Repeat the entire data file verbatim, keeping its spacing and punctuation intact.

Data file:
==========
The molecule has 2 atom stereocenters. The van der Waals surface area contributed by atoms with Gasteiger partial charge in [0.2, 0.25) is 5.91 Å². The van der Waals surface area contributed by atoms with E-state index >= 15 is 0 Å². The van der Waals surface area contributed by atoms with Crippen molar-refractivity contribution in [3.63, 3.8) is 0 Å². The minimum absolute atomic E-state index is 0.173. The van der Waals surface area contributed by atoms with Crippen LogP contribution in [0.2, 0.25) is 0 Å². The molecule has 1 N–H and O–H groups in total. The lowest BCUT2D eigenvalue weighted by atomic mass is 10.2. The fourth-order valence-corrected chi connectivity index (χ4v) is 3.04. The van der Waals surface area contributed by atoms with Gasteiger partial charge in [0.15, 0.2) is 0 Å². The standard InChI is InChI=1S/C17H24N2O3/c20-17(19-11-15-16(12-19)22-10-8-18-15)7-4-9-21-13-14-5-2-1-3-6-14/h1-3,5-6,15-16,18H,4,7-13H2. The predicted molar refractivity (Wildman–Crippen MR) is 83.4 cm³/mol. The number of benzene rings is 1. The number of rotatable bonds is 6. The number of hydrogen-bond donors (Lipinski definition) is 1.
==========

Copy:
The molecule has 2 atom stereocenters. The van der Waals surface area contributed by atoms with Gasteiger partial charge in [0.2, 0.25) is 5.91 Å². The van der Waals surface area contributed by atoms with E-state index >= 15 is 0 Å². The van der Waals surface area contributed by atoms with Crippen molar-refractivity contribution in [3.63, 3.8) is 0 Å². The minimum absolute atomic E-state index is 0.173. The van der Waals surface area contributed by atoms with Crippen LogP contribution in [0.2, 0.25) is 0 Å². The molecule has 1 N–H and O–H groups in total. The lowest BCUT2D eigenvalue weighted by atomic mass is 10.2. The fourth-order valence-corrected chi connectivity index (χ4v) is 3.04. The van der Waals surface area contributed by atoms with Gasteiger partial charge in [0.15, 0.2) is 0 Å². The standard InChI is InChI=1S/C17H24N2O3/c20-17(19-11-15-16(12-19)22-10-8-18-15)7-4-9-21-13-14-5-2-1-3-6-14/h1-3,5-6,15-16,18H,4,7-13H2. The predicted molar refractivity (Wildman–Crippen MR) is 83.4 cm³/mol. The number of benzene rings is 1. The number of rotatable bonds is 6. The number of hydrogen-bond donors (Lipinski definition) is 1.